Specific Relief Act & CPC interplay: A Deeper Look into Section 34 of the Specific Relief Act, 1963 and Order 7 Rule 11 (d) of the Code of Civil Procedure (CPC)
The Himachal Pradesh High Court recently delivered a significant ruling concerning Section 34 of the Specific Relief Act, 1963, and Order 7 Rule 11 (d) of the Code of Civil Procedure (CPC). The bench, led by Justice Vivek Singh Thakur, provided valuable insights into the interpretation and application of these legal provisions.
Section 34 of the Specific Relief Act, 1963
Section 34 of the Specific Relief Act, 1963, states:
“Any person entitled to any legal character, or to any right as to any property, may institute a suit against any person denying, or interested to deny, his title to such character or right, and the court may in its discretion make therein a declaration that he is so entitled, and the plaintiff need not in such suit ask for any further relief: Provided that no court shall make any such declaration where the plaintiff, being able to seek further relief than a mere declaration of title, omits to do so.”
Justice Thakur clarified that Section 34 does not automatically bar a suit for mere declaration of title, even if the plaintiffs could have sought additional consequential relief. The section does not mandate that a declaratory suit without consequential relief, which plaintiffs being able to seek have omitted to do so, is not maintainable at all. Rather, it provides that no such declaration shall be made by the Court for omission on the part of the plaintiffs to seek further relief other than mere declaration of title which could have been sought by the plaintiffs.
Order 7 Rule 11 (d) of the Code of Civil Procedure (CPC)
Order 7 Rule 11 (d) of the Code of Civil Procedure (CPC) provides grounds for the rejection of a plaint. The main contention raised by the petitioners was that the respondents, who claimed ownership of the disputed property, had never been in possession. The petitioners argued that since the suit was for a declaration without seeking the consequential relief of possession, it was barred by Section 34 of the Specific Relief Act.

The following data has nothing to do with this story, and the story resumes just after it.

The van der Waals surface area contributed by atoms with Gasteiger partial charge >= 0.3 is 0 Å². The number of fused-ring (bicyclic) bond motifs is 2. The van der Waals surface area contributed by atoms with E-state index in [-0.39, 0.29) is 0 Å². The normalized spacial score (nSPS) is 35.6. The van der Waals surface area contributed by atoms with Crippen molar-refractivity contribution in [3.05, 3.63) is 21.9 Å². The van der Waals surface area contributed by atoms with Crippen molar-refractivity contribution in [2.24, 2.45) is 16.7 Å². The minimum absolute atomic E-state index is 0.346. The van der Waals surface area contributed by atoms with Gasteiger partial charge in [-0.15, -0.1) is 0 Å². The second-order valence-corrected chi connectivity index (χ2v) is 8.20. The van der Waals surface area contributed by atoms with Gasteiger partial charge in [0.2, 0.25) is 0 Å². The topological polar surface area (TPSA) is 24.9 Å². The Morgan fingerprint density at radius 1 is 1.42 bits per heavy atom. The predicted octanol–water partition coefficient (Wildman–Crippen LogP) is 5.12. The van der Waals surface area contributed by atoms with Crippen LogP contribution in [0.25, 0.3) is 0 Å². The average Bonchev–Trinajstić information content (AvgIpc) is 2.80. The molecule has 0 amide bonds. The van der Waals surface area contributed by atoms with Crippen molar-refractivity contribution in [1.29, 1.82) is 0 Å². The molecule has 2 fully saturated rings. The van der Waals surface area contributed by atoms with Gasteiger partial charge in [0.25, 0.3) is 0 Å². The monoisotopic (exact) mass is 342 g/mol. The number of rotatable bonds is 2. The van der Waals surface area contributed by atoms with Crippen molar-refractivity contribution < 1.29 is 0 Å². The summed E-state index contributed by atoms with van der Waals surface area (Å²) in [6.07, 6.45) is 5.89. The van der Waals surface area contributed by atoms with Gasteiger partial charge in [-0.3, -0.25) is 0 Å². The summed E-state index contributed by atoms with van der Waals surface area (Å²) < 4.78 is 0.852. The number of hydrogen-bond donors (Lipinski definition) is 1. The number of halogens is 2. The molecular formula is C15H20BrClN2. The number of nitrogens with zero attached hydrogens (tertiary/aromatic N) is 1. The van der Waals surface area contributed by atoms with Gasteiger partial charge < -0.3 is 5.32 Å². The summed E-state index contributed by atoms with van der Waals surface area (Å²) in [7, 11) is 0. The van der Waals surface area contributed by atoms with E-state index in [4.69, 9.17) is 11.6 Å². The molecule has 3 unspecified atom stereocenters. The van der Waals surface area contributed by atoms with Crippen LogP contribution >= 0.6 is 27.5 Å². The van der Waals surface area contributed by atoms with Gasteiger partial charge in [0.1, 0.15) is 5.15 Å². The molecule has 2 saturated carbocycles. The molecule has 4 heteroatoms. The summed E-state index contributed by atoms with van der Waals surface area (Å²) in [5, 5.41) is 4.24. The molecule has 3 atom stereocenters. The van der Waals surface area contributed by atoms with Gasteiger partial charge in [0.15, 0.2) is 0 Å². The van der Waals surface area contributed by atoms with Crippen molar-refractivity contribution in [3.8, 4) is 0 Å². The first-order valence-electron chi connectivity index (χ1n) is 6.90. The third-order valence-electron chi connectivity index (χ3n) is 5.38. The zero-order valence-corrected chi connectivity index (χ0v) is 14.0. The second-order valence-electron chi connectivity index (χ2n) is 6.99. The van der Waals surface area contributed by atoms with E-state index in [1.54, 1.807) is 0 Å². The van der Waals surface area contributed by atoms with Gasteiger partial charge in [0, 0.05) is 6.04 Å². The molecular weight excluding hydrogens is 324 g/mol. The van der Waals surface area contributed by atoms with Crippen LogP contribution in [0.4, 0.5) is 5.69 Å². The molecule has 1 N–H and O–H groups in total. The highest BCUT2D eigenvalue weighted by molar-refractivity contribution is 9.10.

The respondents countered this argument by stating that their visits to their grandfather’s property, even after his demise, demonstrated their possession. They asserted that the question of possession should be adjudicated during the main suit and that the application to reject the plaint was premature.
Justice Thakur emphasized that possession is a fact to be established through evidence during the trial and cannot be determined solely based on the contents of the plaint. He noted that the suit filed by the respondents was not merely for a declaration but included consequential reliefs such as permanent prohibitory injunction and damages.
Implications and Conclusion : Specific Relief Act & CPC Dynamics
In conclusion, Justice Thakur upheld the impugned order, affirming the rejection of the application under Order 7 Rule 11 (d) CPC. This case serves as a reminder of the nuanced interpretation and application of legal provisions, highlighting the importance of understanding the law in its entirety. The implications of this judgment are far-reaching, as it provides clarity on the interpretation of Section 34 of the Specific Relief Act, 1963, and its interplay with Order 7 Rule 11 (d) of the Code of Civil Procedure (CPC). It underscores the importance of seeking appropriate relief in a suit and the consequences of failing to do so.